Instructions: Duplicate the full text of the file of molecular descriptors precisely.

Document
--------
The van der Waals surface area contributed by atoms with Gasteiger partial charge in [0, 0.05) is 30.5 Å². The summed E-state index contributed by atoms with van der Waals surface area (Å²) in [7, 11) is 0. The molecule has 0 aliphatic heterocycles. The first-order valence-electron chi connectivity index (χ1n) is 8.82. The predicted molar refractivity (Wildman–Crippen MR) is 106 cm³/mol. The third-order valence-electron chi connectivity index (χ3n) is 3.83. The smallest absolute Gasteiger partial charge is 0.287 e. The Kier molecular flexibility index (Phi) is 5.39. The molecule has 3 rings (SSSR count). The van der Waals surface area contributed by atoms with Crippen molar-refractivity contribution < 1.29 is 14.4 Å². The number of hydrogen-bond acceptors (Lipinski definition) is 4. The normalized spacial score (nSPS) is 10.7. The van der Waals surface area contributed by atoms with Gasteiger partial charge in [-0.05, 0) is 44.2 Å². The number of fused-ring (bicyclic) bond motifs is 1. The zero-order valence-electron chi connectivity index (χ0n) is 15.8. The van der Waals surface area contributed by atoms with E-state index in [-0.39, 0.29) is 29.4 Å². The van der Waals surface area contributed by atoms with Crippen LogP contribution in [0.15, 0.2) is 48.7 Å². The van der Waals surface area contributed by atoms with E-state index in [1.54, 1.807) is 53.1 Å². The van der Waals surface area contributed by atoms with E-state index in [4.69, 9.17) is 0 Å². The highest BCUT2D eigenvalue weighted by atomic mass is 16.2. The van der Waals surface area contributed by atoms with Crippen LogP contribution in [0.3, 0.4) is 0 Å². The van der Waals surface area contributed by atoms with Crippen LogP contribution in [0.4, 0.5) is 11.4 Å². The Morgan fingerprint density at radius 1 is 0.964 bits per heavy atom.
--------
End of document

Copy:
The van der Waals surface area contributed by atoms with Gasteiger partial charge in [0, 0.05) is 30.5 Å². The summed E-state index contributed by atoms with van der Waals surface area (Å²) in [7, 11) is 0. The molecule has 0 aliphatic heterocycles. The first-order valence-electron chi connectivity index (χ1n) is 8.82. The predicted molar refractivity (Wildman–Crippen MR) is 106 cm³/mol. The third-order valence-electron chi connectivity index (χ3n) is 3.83. The smallest absolute Gasteiger partial charge is 0.287 e. The Kier molecular flexibility index (Phi) is 5.39. The molecule has 3 rings (SSSR count). The van der Waals surface area contributed by atoms with Crippen molar-refractivity contribution < 1.29 is 14.4 Å². The number of hydrogen-bond acceptors (Lipinski definition) is 4. The normalized spacial score (nSPS) is 10.7. The van der Waals surface area contributed by atoms with Gasteiger partial charge in [-0.05, 0) is 44.2 Å². The number of fused-ring (bicyclic) bond motifs is 1. The zero-order valence-electron chi connectivity index (χ0n) is 15.8. The van der Waals surface area contributed by atoms with E-state index in [-0.39, 0.29) is 29.4 Å². The van der Waals surface area contributed by atoms with Crippen LogP contribution in [0.15, 0.2) is 48.7 Å². The van der Waals surface area contributed by atoms with E-state index in [1.54, 1.807) is 53.1 Å². The van der Waals surface area contributed by atoms with E-state index in [4.69, 9.17) is 0 Å². The highest BCUT2D eigenvalue weighted by atomic mass is 16.2. The van der Waals surface area contributed by atoms with Crippen LogP contribution in [0.3, 0.4) is 0 Å². The van der Waals surface area contributed by atoms with Crippen LogP contribution in [0.4, 0.5) is 11.4 Å². The Morgan fingerprint density at radius 1 is 0.964 bits per heavy atom.